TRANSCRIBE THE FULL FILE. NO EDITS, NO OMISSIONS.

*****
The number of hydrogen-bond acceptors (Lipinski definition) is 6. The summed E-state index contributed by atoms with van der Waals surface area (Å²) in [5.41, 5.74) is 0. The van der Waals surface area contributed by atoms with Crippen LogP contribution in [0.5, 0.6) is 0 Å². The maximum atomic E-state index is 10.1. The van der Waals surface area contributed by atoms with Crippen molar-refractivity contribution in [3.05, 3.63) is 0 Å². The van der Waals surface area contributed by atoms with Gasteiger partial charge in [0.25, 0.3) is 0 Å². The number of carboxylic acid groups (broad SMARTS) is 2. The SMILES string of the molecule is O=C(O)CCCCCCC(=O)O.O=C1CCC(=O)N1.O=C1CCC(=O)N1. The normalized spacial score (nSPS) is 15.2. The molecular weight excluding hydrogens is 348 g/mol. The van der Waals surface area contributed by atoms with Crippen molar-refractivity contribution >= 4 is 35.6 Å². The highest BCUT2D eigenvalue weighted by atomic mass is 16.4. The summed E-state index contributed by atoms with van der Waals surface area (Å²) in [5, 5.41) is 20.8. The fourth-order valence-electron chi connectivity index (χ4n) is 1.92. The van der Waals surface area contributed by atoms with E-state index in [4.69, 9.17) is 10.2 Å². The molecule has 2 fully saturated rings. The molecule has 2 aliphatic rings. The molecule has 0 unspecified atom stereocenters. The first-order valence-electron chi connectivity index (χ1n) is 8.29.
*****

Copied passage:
The number of hydrogen-bond acceptors (Lipinski definition) is 6. The summed E-state index contributed by atoms with van der Waals surface area (Å²) in [5.41, 5.74) is 0. The van der Waals surface area contributed by atoms with Crippen LogP contribution in [0.5, 0.6) is 0 Å². The maximum atomic E-state index is 10.1. The van der Waals surface area contributed by atoms with Crippen molar-refractivity contribution in [3.05, 3.63) is 0 Å². The van der Waals surface area contributed by atoms with Gasteiger partial charge in [0.25, 0.3) is 0 Å². The number of carboxylic acid groups (broad SMARTS) is 2. The SMILES string of the molecule is O=C(O)CCCCCCC(=O)O.O=C1CCC(=O)N1.O=C1CCC(=O)N1. The normalized spacial score (nSPS) is 15.2. The molecular weight excluding hydrogens is 348 g/mol. The van der Waals surface area contributed by atoms with Crippen molar-refractivity contribution >= 4 is 35.6 Å². The highest BCUT2D eigenvalue weighted by atomic mass is 16.4. The summed E-state index contributed by atoms with van der Waals surface area (Å²) in [5, 5.41) is 20.8. The fourth-order valence-electron chi connectivity index (χ4n) is 1.92. The van der Waals surface area contributed by atoms with E-state index in [4.69, 9.17) is 10.2 Å². The molecule has 2 fully saturated rings. The molecule has 2 aliphatic rings. The molecule has 0 unspecified atom stereocenters. The first-order valence-electron chi connectivity index (χ1n) is 8.29.